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Thread: Being British XIV

  1. #11
    Seventh Year Gryffindor
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    welshdevondragon's Avatar
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    I don't know where you got the idea that Londoners didn't wear shorts in summer. They do, or some of them do. To be honest enough people wear different fashion styles that you can have them wear any Muggle clothes you want. My sister (i.e cool indie type) wears shorts with tights.
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  2. #12
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    I live near Newcastle (the Brits here will know what's coming next) and the girls wear shorts (or very short skirts) in December, never mind in the summer. These days fashions are universal.
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  3. #13
    sas__x
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    What people wear in Britain is really defined by their personalites. The indie types in my area tend to go to charities shops. They like bold patterns and tend to severly backcomb their hair and wear it in a messy bun on top of their heads (think nineties). Emo's (or scene kids) wear brands like drop dead. Their outfits are usually all black or too bright. They tend to wear skinny jeans, showing off their underwear and huge backpacks with the straps lowered so the bag bangs off their knees. Most boys/young men/tom boys wear joggers with a polo shirt and a jacket. Everything has to have an expensive brand lyle and scott or fila vintage are popular just now.

    Really, I think you can get away with most things. Especially in London, as someone with a kind of wacky outfit wouldn't really get looked at oddly. Well, I assume anyway.

    EDIT: Actually, what is really popular in summer are knee length, baggy, swim shorts. Usually bought from Primark and bright with huge patterns. Think tacky or neon.

    Oh, and I agree with Northumbrian. It can be the middle of January, and you will still see girls with barely anything on.

  4. #14
    Seventh Year Hufflepuff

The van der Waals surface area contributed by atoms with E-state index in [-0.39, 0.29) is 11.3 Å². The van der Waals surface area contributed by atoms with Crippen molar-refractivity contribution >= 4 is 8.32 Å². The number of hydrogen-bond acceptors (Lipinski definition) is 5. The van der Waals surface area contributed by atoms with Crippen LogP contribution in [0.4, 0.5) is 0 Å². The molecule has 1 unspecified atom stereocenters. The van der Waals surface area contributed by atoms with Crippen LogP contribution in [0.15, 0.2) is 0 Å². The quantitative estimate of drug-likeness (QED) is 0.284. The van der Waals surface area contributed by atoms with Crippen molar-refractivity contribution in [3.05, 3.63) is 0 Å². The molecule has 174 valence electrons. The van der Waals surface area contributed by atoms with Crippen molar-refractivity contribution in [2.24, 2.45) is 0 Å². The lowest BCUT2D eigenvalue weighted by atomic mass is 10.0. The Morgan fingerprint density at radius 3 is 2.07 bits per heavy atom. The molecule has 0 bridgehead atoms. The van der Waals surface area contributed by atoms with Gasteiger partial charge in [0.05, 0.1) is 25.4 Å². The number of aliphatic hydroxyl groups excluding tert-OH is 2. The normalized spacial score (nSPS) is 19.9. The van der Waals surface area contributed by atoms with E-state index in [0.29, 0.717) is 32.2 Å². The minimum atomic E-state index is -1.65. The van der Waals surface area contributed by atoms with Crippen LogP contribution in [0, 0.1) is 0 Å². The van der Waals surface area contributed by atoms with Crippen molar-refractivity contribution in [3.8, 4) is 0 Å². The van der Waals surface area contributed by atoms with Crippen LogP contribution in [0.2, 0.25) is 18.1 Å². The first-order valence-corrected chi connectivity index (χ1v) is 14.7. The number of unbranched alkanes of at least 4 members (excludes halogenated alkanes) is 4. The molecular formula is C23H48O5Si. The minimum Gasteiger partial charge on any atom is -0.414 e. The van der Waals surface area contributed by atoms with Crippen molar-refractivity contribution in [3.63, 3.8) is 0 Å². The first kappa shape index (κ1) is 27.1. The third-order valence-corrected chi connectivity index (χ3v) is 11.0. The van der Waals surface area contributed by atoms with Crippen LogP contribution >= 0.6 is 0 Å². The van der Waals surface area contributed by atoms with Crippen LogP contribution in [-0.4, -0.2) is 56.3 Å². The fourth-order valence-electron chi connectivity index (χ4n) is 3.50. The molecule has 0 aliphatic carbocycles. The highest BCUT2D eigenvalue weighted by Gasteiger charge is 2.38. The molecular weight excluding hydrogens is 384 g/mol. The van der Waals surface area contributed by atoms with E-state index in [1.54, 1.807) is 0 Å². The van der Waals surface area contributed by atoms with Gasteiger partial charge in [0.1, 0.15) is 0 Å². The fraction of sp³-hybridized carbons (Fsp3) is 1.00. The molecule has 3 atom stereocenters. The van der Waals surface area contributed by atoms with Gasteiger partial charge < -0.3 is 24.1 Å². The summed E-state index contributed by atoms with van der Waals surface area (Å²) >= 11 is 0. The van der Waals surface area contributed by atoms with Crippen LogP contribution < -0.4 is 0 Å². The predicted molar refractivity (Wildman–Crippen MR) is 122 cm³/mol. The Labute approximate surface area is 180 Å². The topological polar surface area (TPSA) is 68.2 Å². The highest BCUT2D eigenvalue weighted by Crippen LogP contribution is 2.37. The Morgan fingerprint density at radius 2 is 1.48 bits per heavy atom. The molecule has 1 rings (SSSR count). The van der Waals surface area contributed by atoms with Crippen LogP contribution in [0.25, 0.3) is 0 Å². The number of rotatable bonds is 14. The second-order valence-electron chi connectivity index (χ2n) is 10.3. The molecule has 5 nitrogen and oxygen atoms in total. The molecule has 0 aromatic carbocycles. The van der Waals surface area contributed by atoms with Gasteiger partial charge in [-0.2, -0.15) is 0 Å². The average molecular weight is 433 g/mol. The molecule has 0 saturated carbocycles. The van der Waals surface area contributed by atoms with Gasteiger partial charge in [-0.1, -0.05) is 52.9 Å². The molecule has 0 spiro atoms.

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    In general, I think you can get away with anyone wearing anything... it more depends on their personalities. I have an American friend who refuses to wear shorts. On principle. What principle, I'm really not sure, but even though he comes from a place where it gets over 100 in the summer, he simply refuses to. It's either khakis or jeans for him, and only that. I, on the other hand, own about three dresses, none of which I wear with any frequency. If it's hot, I'll wear a skirt or shorts. I have one warm weather dress and I'm still not in the habit of wearing it. My other dresses are for formal occasions. Do Americans wear shorts and dresses? Yes. Do my friend and I? Not really.

    Though, as an American who has traveled a fair amount and is currently in London, I have to say, especially for men (I know your character is female but still) most people wearing shorts are tourists. And most of the girls wearing shorts have been wearing them with tights.

    It can be a question more of styling than anything else. Do people all over the world wear jeans? Yes. Italian men wear them much tighter than Americans (than anyone else in the world?) Japanese people wear them more destroyed than anyone else I've ever seen. Seriously. No one else would ever wear jeans that destroyed. It's absurd.

    I've noticed that my wardrobe (at least of what I brought) has a suspiciously high concentration of T-shirts from Threadless. Certainly tons of people are wearing T-shirts, but most of the women aren't wearing graphic T-shirts, and Threadless doesn't do much business in the UK, so I've seen no one wearing Threadless, though I run into a Threadless wearing person (occasionally the same item that I'm wearing on a particular day) essentially every day at my university town.

    The reason the tour books tell you things like don't wear shorts, is because they don't want you to stand out as a tourist from a hundred meters. I'm from a town that attracts a fair amount of tourists and I can usually tell them from a good hundred meters... which isn't necessarily a good thing.

    Basically, if you don't go into excruciating detail you'll be fine. Unless your Muggle-born character fancies herself a bit of a fashionista, I don't see the problem.